LDD is used to print information about all the dynamic libraries that are linked by the target program (specified by the command-line arguments), if the target program does not have a linked dynamic library, print "Not a dynamical executable", LDD use refer to manpage.

3 Creating your own library

3.1 Creating a dynamic library

Create a file hello.c that reads as follows:

#include

void Hello (void)

{

printf ("Hello worldn");

}

Compile the Hello.c-o libhello.so with the command gcc-shared into a dynamic library. As you can see, there is one more file libhello.so in the current directory.

[Leo@leo test]$ file libhello.so

Libhello.so:ELF 32-bit LSB Shared object, Intel 80386, version 1 (SYSV), not stripped

See, the file type is shared object.

Then edit a test file test.c, which reads as follows:

Int

Main ()

{

Hello ();

return 0;

}

This can be compiled:)

[Leo@leo test]$ gcc test.c

/tmp/ccm7w6mn.o:in function ' main ':

TEST.C: (. text+0x1d): Undefined reference to ' hello '

Collect2:ld returned 1 exit status

GCC could not find the Hello function at link time, compilation failed: (. The reason for this is hello in the library we created, if GCC can find it, just teach the hell!ok.

[Leo@leo test]$ gcc Test.c-lhello

/usr/lib/gcc/i686-pc-linux-gnu/4.0.0/.. /.. /.. /.. /i686-pc-linux-gnu/bin/ld:cannot Find-lhello

Collect2:ld returned 1 exit status

[Leo@leo test]$ gcc test.c-lhello-l.

[Leo@leo test]$

The first compilation of direct compilation, GCC by default will link to standard C library, but the symbol name Hello resolution does not come out, so the connection phase can not pass.

Now use GCC test.c-lhello-l. has been compiled successfully, the default output is a.out. Now try to run it:

[Leo@leo test]$./a.out

./a.out:error while loading shared libraries:libhello.so:cannot open Shared object file:no such file or directory

Hey, what's going on? Originally, although the link-time linker (dynamic linker) found libhello.so, the dynamic loader (dynamically loader, generally/lib/ld-linux.so.2) was not found. Let's look at the output of LDD:

[Leo@leo test]$ ldd a.out

Linux-gate.so.1 => (0xffffe000)

Libhello.so => not found

Libc.so.6 =>/lib/libc.so.6 (0x40034000)

/lib/ld-linux.so.2 (0x40000000)

Sure enough, see no, libhello.so => not found.

Linux provides us with two solutions:

1. You can add the current path to the/etc/ld.so.conf and then run the Ldconfig, or run ldconfig with the current path as the parameter (with root permissions only).

2. Add the current path to the environment variable Ld_library_path

Of course, if you think it will not cause confusion, you can directly copy the library into the/lib,/usr/lib/and other places (unavoidable, do also have permission), so that the linker and the loader can be accurate to find the library.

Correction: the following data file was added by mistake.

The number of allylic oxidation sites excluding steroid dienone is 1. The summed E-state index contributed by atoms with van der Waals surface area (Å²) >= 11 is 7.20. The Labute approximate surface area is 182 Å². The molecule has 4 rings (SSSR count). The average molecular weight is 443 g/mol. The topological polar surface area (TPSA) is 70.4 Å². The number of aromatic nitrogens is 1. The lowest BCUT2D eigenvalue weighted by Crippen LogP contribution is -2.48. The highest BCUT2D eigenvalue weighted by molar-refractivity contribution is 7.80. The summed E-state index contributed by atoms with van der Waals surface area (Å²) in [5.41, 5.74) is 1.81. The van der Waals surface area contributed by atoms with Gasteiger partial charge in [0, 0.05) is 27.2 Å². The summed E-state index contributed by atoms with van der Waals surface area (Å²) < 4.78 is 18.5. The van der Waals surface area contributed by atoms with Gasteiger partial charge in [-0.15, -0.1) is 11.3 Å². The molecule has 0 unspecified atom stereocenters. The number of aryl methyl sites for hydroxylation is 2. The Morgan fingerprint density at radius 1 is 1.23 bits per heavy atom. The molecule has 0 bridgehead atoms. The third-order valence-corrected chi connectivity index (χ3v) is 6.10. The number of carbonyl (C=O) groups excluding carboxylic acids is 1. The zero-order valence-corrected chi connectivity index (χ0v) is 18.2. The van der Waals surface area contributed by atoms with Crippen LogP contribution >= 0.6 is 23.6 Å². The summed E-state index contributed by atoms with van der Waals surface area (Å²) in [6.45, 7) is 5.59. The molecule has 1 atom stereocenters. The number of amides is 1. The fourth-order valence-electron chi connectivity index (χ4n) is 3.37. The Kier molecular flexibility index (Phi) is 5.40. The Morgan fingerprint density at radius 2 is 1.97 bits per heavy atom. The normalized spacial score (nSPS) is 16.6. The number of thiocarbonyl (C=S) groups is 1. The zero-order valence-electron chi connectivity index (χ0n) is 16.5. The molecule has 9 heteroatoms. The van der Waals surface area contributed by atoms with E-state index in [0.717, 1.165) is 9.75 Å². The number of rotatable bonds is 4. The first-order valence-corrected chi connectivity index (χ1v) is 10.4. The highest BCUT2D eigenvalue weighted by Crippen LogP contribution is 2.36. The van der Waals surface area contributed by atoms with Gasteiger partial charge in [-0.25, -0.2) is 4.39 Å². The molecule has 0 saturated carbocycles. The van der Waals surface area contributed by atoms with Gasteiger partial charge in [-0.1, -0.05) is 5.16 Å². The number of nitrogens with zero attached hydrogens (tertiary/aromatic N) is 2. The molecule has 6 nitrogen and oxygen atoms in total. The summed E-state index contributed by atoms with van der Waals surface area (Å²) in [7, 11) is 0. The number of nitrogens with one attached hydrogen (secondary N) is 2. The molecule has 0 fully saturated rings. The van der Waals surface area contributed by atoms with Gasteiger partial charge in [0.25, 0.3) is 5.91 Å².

We use the second method:

[Leo@leo test]$ export ld_library_path=.: $LD _library_path

[Leo@leo test]$ ldd a.out

Linux-gate.so.1 => (0xffffe000)

Libhello.so =>./libhello.so (0x4001f000)

Libc.so.6 =>/lib/libc.so.6 (0x40036000)

/lib/ld-linux.so.2 (0x40000000)

Haha, this next ld-linux.so.2 can find libhello.so this library.

Now you can run it directly:

[Leo@leo test]$./a.out

Hello World

3.2 Creating a static library

Still use just the hello.c and test.c.

The first step is to generate the target file.

[Leo@leo test]$ gcc-c hello.c

[Leo@leo test]$ ls hello.o-l

-rw-r--r--1 Leo users 840 May 6 12:48 hello.o

The second step is to archive the target files.

[Leo@leo test]$ ar R libhello.a hello.o

Ar:creating LIBHELLO.A

OK,LIBHELLO.A is the static library we created, simple:

[Leo@leo test]$ file Libhello.a

Libhello.a:current AR Archive

The next line of command is to teach you how to link a static library in a program:

[Leo@leo test]$ gcc test.c-lhello-l.-static-o hello.static

Let's use the file command to compare the difference between a program that is linked with a dynamic library and a static library:

[Leo@leo test]$ gcc test.c-lhello-l.-O hello.dynamic

As mentioned earlier, the linker will default to link the dynamic library (this is libhello.so), so just remove the-static parameter from the previous command.

Verify with the file utility that the executable was generated as we requested:

[Leo@leo test]$ file Hello.static hello.dynamic

Hello.static:ELF 32-bit LSB executable, Intel 80386, version 1 (SYSV), for Gnu/linux 2.6.6, statically linked, not Stripp Ed

Hello.dynamic:ELF 32-bit LSB executable, Intel 80386, version 1 (SYSV), for Gnu/linux 2.6.6, dynamically linked (Uses Sha Red Libs), not stripped

You might as well practice LDD usage:

[Leo@leo test]$ ldd hello.static hello.dynamic

Hello.static:

Not a dynamic executable

Hello.dynamic:

Linux-gate.so.1 => (0xffffe000)

Libhello.so =>./libhello.so (0x4001f000)

Libc.so.6 =>/lib/libc.so.6 (0x40034000)

/lib/ld-linux.so.2 (0x40000000)

OK, there seems to be no problem, then compare the size first:

[Leo@leo test]$ ls-l hello. [ds]*

-rwxr-xr-x 1 Leo users 5911 May 6 12:54 hello.dynamic

-rwxr-xr-x 1 Leo users 628182 May 6 12:54 hello.static

See the difference, the link to the static library of the target program and Link Dynamic Library program is a huge monster!

Such a small program, it is difficult to see the difference in execution time, but for the sake of completeness, or look at the output bar:

[Leo@leo test]$ time./hello.static

Hello World

Real 0m0.001s

User 0m0.000s

SYS 0m0.001s

[Leo@leo test]$ time./hello.dynamic

Hello World

Real 0m0.001s

User 0m0.000s

SYS 0m0.001s

If the program is larger, the effect will be very obvious.